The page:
Now, in honor of the late pope, Sen. Christopher S. Bond, Missouri Republican, has just secured $3.5 million for the hospital to improve and expand its maternal, neonatal and well-baby facilities. The funding will be provided by the U.S. Agency for International Development.

As Kerri Houston, vice president for policy at Frontiers of Freedom, tells us, "This will help to promote an environment of peace and a culture of life in a war-torn area. It's the perfect way to honor Pope John Paul II."


That was former Secretary of State Colin L. Powell backstage for Monday night's sold-out Rolling Stones concert at the MCI Center, glad-handing fans just prior to Mick Jagger's dedicating the song "Back of My Hand" to controversial Supreme Court nominee Harriet Miers.

"We've got a good partisan crowd here tonight," Jagger told the crowd, which included Washington Times reporter Audrey Hudson. "We've got some Democrats, we've got some Republicans. We've also got Harriet Miers here tonight.

"You know, she was in charge of the Supreme Court justice selection committee," Jagger noted. "She looked high and low for a judge, you know. But she couldn't find one. And one day, she woke up and looked in the mirror. She said, 'Mirror, mirror on the wall, who's the fairest judge of all?'"


Maudelle Shirek won't get her post office after all.

Ask a majority of congressmen on Capitol Hill, and they'll tell you the 94-year-old former vice mayor and city council member of Berkeley, Calif., is far too liberal for them to have approved naming Berkeley's U.S. postal facility the "Maudelle Shirek Post Office."

Such a designation, pushed hard by Rep. Barbara Lee, California Democrat, failed by a 215-190 vote.

So who is Maudelle Shirek, and why is her record so controversial?

The Republican Study Committee RSC calls our attention to past descriptions of Shirek, including when the San Francisco Chronicle labeled her "a giant in Bay Area leftist circles" who "traveled extensively on political missions, to Palestinian territories in protest of Israeli policies ... Nicaragua and Cuba, where she dined with Fidel Castro."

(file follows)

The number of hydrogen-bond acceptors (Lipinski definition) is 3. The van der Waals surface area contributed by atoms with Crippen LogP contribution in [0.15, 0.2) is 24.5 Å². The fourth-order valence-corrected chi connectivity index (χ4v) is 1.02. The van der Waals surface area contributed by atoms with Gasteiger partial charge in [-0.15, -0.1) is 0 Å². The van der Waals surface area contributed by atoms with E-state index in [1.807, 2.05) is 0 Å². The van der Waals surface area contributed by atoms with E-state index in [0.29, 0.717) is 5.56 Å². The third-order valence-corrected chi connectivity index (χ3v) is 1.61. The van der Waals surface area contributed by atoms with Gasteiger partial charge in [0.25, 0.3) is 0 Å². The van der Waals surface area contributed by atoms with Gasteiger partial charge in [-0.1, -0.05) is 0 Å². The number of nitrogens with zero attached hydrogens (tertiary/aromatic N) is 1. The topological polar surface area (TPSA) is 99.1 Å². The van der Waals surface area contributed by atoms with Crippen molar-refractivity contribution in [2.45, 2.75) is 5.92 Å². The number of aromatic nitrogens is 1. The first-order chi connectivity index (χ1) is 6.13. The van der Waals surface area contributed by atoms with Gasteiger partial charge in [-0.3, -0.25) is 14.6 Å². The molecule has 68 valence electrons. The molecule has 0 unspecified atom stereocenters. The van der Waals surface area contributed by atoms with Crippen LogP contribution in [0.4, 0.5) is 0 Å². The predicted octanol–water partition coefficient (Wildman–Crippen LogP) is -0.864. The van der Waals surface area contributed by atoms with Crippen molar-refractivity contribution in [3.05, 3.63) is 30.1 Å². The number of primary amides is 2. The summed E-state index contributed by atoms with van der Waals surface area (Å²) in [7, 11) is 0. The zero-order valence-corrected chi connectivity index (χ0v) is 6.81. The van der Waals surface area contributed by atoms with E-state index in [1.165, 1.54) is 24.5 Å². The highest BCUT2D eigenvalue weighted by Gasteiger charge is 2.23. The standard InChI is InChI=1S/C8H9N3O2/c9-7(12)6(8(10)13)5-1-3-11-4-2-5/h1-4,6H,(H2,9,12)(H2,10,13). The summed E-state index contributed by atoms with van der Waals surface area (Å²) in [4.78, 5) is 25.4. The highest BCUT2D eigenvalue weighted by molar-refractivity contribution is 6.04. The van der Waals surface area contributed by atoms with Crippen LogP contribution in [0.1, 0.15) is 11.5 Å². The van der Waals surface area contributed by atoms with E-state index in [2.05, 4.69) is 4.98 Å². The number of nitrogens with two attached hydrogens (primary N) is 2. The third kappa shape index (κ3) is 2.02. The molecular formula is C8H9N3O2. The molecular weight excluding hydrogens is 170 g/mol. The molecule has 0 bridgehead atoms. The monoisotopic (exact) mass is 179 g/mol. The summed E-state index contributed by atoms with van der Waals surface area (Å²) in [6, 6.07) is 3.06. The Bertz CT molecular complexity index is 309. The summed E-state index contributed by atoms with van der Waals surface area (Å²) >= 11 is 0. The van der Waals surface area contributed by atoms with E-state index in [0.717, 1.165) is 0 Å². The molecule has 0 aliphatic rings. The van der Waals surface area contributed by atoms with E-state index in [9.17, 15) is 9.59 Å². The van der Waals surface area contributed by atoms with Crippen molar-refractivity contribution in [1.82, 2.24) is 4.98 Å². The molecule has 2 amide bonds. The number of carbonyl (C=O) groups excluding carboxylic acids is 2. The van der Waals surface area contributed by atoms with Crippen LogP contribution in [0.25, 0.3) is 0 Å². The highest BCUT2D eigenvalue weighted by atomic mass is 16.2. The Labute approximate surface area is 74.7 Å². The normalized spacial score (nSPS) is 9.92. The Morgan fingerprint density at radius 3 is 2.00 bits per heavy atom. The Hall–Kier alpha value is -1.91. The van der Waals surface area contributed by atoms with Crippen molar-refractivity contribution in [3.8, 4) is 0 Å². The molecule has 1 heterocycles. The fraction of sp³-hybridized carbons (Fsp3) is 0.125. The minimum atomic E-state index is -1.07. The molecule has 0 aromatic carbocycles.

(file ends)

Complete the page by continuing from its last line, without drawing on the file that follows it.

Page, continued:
Even while pushing 90, she signed an International Action Center petition blasting a newly elected President Bush "and his racist, anti-worker, anti-woman, anti-gay, anti-environment program," which "poses a grave danger to the people and the planet on many fronts."

A native of Jefferson, Ark., Shirek moved to Berkeley in the 1940s.


Given massive waste and fraud associated with the use of government-issued credit cards, another potential disaster is on the horizon now that Hurricane Katrina legislation approved by the House increases the credit limit on government purchase and travel cards from $15,000 to $250,000.

Rep. Ted Poe, a Texas Republican and former judge, can't help but recall 15 percent of 300 Department of Agriculture employees audited in 2003 who used Uncle Sam's credit cards to make personal purchases such as car payments and cash advances, spending $5.8 million in taxpayers' money.

And at the Pentagon, Air Force and Navy personnel were discovered in 2002 audits to have spent $73,950 at exotic dance clubs and/or for prostitutes, $102,400 for tickets to entertainment events and $48,250 on gambling, while others took ocean cruises (not on Navy ships) to the tune of $69,300 - and this was just in one recent 18-month period.

"If these examples were perpetrated with relatively low credit limits, imagine the fraud, waste and abuse that will take place now that the credit limit has increased 16 times its original limit," says Poe, who is introducing legislation to require that every government credit-card bill be posted on a specific agency's inspector general's Web site within 15 business days of the transaction.

Furthermore, he wants any federal employee caught abusing government credit cards to either be fired on the spot, forced to pay the bill or return the items.